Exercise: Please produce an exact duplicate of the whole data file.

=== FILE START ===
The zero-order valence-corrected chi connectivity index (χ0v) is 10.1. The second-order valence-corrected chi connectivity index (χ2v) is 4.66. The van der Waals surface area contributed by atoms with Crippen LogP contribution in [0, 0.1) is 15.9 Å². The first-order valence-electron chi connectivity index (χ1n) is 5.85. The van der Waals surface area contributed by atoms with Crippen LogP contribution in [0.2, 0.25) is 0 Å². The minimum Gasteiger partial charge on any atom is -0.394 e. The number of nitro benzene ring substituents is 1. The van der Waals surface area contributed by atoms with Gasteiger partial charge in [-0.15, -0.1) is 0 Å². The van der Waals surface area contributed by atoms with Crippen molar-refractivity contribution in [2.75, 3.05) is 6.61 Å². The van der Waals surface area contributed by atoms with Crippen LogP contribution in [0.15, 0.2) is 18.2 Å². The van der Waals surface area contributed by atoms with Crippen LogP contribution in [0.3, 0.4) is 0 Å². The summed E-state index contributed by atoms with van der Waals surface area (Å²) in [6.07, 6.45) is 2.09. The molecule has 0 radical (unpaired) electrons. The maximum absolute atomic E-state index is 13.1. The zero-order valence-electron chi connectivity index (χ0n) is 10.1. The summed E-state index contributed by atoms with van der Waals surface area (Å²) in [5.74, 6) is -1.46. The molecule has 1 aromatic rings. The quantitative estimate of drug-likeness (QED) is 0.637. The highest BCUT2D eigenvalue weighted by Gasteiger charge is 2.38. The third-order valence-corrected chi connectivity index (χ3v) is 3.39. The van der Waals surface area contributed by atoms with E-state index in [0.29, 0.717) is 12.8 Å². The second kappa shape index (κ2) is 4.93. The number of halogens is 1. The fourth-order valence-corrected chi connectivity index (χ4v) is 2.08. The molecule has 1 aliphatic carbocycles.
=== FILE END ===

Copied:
The zero-order valence-corrected chi connectivity index (χ0v) is 10.1. The second-order valence-corrected chi connectivity index (χ2v) is 4.66. The van der Waals surface area contributed by atoms with Crippen LogP contribution in [0, 0.1) is 15.9 Å². The first-order valence-electron chi connectivity index (χ1n) is 5.85. The van der Waals surface area contributed by atoms with Crippen LogP contribution in [0.2, 0.25) is 0 Å². The minimum Gasteiger partial charge on any atom is -0.394 e. The number of nitro benzene ring substituents is 1. The van der Waals surface area contributed by atoms with Gasteiger partial charge in [-0.15, -0.1) is 0 Å². The van der Waals surface area contributed by atoms with Crippen molar-refractivity contribution in [2.75, 3.05) is 6.61 Å². The van der Waals surface area contributed by atoms with Crippen LogP contribution in [0.15, 0.2) is 18.2 Å². The van der Waals surface area contributed by atoms with Crippen LogP contribution in [0.3, 0.4) is 0 Å². The summed E-state index contributed by atoms with van der Waals surface area (Å²) in [6.07, 6.45) is 2.09. The molecule has 0 radical (unpaired) electrons. The maximum absolute atomic E-state index is 13.1. The zero-order valence-electron chi connectivity index (χ0n) is 10.1. The summed E-state index contributed by atoms with van der Waals surface area (Å²) in [5.74, 6) is -1.46. The molecule has 1 aromatic rings. The quantitative estimate of drug-likeness (QED) is 0.637. The highest BCUT2D eigenvalue weighted by Gasteiger charge is 2.38. The third-order valence-corrected chi connectivity index (χ3v) is 3.39. The van der Waals surface area contributed by atoms with E-state index in [0.29, 0.717) is 12.8 Å². The second kappa shape index (κ2) is 4.93. The number of halogens is 1. The fourth-order valence-corrected chi connectivity index (χ4v) is 2.08. The molecule has 1 aliphatic carbocycles.